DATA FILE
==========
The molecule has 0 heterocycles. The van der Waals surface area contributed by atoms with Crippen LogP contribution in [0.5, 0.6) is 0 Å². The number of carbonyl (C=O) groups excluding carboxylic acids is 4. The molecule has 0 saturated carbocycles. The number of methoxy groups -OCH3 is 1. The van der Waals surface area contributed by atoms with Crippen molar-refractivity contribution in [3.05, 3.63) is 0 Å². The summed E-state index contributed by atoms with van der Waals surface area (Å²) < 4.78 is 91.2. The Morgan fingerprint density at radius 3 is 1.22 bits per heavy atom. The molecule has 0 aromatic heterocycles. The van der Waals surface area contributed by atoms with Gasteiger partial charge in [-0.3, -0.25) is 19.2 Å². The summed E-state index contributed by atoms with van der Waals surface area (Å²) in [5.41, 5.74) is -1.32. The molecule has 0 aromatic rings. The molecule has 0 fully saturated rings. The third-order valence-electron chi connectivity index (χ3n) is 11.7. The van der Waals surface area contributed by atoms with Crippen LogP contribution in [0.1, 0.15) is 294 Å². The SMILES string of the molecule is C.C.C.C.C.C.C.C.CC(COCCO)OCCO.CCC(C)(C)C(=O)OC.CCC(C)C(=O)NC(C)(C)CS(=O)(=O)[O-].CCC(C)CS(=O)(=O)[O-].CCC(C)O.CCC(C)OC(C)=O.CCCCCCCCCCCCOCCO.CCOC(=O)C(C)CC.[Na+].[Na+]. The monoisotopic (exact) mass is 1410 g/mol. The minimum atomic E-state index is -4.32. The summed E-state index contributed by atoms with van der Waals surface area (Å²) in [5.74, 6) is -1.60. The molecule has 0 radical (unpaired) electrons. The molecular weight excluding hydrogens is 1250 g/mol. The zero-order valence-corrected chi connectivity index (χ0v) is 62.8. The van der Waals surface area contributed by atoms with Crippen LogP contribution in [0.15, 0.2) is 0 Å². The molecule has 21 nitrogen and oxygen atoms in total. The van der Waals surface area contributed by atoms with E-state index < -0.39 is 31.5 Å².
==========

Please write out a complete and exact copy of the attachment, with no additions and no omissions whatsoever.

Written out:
The molecule has 0 heterocycles. The van der Waals surface area contributed by atoms with Crippen LogP contribution in [0.5, 0.6) is 0 Å². The number of carbonyl (C=O) groups excluding carboxylic acids is 4. The molecule has 0 saturated carbocycles. The number of methoxy groups -OCH3 is 1. The van der Waals surface area contributed by atoms with Crippen molar-refractivity contribution in [3.05, 3.63) is 0 Å². The summed E-state index contributed by atoms with van der Waals surface area (Å²) < 4.78 is 91.2. The Morgan fingerprint density at radius 3 is 1.22 bits per heavy atom. The molecule has 0 aromatic heterocycles. The van der Waals surface area contributed by atoms with Gasteiger partial charge in [-0.3, -0.25) is 19.2 Å². The summed E-state index contributed by atoms with van der Waals surface area (Å²) in [5.41, 5.74) is -1.32. The molecule has 0 aromatic rings. The molecule has 0 fully saturated rings. The third-order valence-electron chi connectivity index (χ3n) is 11.7. The van der Waals surface area contributed by atoms with Crippen LogP contribution in [0.1, 0.15) is 294 Å². The SMILES string of the molecule is C.C.C.C.C.C.C.C.CC(COCCO)OCCO.CCC(C)(C)C(=O)OC.CCC(C)C(=O)NC(C)(C)CS(=O)(=O)[O-].CCC(C)CS(=O)(=O)[O-].CCC(C)O.CCC(C)OC(C)=O.CCCCCCCCCCCCOCCO.CCOC(=O)C(C)CC.[Na+].[Na+]. The monoisotopic (exact) mass is 1410 g/mol. The minimum atomic E-state index is -4.32. The summed E-state index contributed by atoms with van der Waals surface area (Å²) in [5.74, 6) is -1.60. The molecule has 0 radical (unpaired) electrons. The molecular weight excluding hydrogens is 1250 g/mol. The zero-order valence-corrected chi connectivity index (χ0v) is 62.8. The van der Waals surface area contributed by atoms with Crippen LogP contribution in [0.15, 0.2) is 0 Å². The molecule has 21 nitrogen and oxygen atoms in total. The van der Waals surface area contributed by atoms with E-state index < -0.39 is 31.5 Å².